Meetings of the House and Senate Joint Committees on Appropriations and Budget fizzled Wednesday, as complex negotiations over Gov. Kevin Stitt’s proposed Medicaid program waiver delayed consideration of a bill to expand a hospital fee that would help fund Oklahoma’s portion of Medicaid expansion.
Uncertainty over Gov. Kevin Stitt’s SoonerCare 2.0 proposal — which would expand Medicaid and seek a federal waiver to implement nontraditional program features, potentially including the controversial managed care concept — delayed consideration of the hospital fee bill that appeared on House and Senate JCAB agendas late Tuesday.
“Negotiations on SoonerCare 2.0 are ongoing,” said Baylee Lakey, Stitt’s communications director.
Chairman: Expect ‘a JCAB sometime this week’
The House JCAB convened shortly before 11:30 a.m., immediately went into recess, returned more than four hours later and ultimately adjourned without action.
“I call the meeting (back) to order, and we are also going to adjourn the Joint Committee of Appropriations (and Budget) for Wednesday, Feb. 26,” Chairman Kevin Wallace said shortly before 4 p.m. “We will end up having a JCAB sometime this week.”
The Senate also convened, recessed and adjourned its JCAB late Wednesday.
“Negotiations are ongoing,” Wallace (R-Wellston) said after his meeting.
While Wallace was gaveling out, the regular Senate Appropriations and Budget Committee was a floor above in the Oklahoma State Capitol, slogging through a 68-bill agenda it started around 10 a.m.
Chairman Roger Thompson (R-Okemah) was present during afternoon Senate floor proceedings, but his involvement in SoonerCare 2.0 negotiations kept him from much of the Senate appropriations meeting, which spanned the morning and the late afternoon. Thompson returned to the meeting around 5 p.m.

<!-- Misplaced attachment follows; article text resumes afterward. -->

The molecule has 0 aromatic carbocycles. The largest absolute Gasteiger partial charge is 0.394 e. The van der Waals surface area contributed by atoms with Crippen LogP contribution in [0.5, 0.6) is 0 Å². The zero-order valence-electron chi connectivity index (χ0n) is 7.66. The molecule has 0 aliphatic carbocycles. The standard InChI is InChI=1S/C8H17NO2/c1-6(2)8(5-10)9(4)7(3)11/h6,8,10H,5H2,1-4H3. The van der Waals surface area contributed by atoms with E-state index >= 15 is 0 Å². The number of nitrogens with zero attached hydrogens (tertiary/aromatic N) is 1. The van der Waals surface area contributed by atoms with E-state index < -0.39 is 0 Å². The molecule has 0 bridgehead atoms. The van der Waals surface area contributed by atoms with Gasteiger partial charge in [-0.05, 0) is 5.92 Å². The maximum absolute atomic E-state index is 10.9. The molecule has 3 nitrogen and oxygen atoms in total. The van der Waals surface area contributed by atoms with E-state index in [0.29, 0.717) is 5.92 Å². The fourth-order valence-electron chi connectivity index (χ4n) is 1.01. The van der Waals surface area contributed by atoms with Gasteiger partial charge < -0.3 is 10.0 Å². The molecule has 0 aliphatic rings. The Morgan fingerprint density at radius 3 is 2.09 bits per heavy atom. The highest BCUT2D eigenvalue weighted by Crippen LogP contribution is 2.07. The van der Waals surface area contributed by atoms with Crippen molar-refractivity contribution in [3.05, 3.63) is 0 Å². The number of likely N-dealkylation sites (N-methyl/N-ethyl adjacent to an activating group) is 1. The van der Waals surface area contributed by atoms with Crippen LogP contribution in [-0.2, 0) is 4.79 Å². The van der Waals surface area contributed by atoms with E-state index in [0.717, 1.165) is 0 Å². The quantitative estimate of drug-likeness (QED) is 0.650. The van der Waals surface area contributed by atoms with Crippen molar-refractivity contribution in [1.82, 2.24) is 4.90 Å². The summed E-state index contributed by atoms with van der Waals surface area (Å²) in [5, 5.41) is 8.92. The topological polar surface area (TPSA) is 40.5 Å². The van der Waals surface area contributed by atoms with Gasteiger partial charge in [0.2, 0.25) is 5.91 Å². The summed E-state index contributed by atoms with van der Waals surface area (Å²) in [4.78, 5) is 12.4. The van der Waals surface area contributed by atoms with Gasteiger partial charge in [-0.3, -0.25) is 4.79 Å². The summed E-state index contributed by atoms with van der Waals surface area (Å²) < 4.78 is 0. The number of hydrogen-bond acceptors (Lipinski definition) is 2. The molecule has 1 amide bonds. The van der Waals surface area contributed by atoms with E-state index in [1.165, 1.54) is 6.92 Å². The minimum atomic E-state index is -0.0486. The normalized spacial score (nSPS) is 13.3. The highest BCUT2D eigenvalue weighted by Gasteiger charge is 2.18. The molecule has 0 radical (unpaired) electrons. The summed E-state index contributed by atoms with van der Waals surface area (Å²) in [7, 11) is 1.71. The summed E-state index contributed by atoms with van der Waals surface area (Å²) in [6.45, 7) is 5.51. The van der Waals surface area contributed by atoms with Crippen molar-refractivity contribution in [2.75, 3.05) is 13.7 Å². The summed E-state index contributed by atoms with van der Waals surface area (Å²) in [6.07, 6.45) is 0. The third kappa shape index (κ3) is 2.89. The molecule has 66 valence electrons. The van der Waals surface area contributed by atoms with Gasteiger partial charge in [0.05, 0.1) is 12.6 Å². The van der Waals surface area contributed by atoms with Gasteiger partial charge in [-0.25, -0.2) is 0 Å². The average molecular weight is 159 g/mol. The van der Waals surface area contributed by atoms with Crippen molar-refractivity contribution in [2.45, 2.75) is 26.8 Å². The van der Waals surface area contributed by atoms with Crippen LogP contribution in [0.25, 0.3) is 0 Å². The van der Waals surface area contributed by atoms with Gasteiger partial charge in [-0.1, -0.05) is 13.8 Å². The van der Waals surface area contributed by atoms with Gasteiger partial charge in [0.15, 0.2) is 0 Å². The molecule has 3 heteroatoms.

At that point, Thompson recessed the standard appropriations committee meeting, reconvened Senate JCAB, adjourned it and resumed the first appropriations meeting.
“What just happened?” a senator lightheartedly asked staff sitting nearby.
After the regular Senate appropriations meeting adjourned around 6:20 p.m., Thompson said the day’s fiscal discussions were fruitful.
“We left the meetings today with what we needed to do to be able to meet the fiscal needs of SoonerCare 2.0,” Thompson said. “And we’ll see whether that is going to happen.”
Hospital fee questioned by hospital association
Senate and House JCAB members were scheduled to consider SB 1046 in the Wednesday meetings that never got off their launch pads. The bill proposes a $75 million expansion of a hospital fee, which would be used to help trigger a $1-to-$9 federal match of Medicaid expansion funding. SoonerCare 2.0’s version of Medicaid expansion would carry an estimated price tag between $125 million and $150 million.
Private general hospitals already participate in a “supplemental hospital offset payment program” (SHOPP) by paying the Oklahoma Health Care Authority a fee not to exceed 4 percent of their annual revenue. That fee already helps Oklahoma qualify for additional federal dollars to pay for the state’s existing Medicaid populations, including children, pregnant women, disabled individuals and low-income parents.
“The Senate’s position has been that we were at 3.25 (percent) as the JCAB (bill) said on SHOPP, and that’s still our position,” Thompson said late Wednesday. “And at this time, we don’t plan to go any higher.”
The additional hospital fee revenue could be used to fund whichever version of Medicaid expansion is ultimately implemented in Oklahoma. Up for an eventual 2020 statewide vote, State Question 802 would amend the Oklahoma Constitution to expand Medicaid coverage for an estimated 150,000 low-income adults and would prohibit many of the additional requirements sought by Stitt.
As a result, the governor and Republican legislative leaders oppose SQ 802’s constitutional requirement and instead are working to create SoonerCare 2.0, which would first expand Medicaid and then seek a federal waiver to implement managed care, slight premiums, work requirements and other nontraditional Medicaid features on the newly expanded adult population.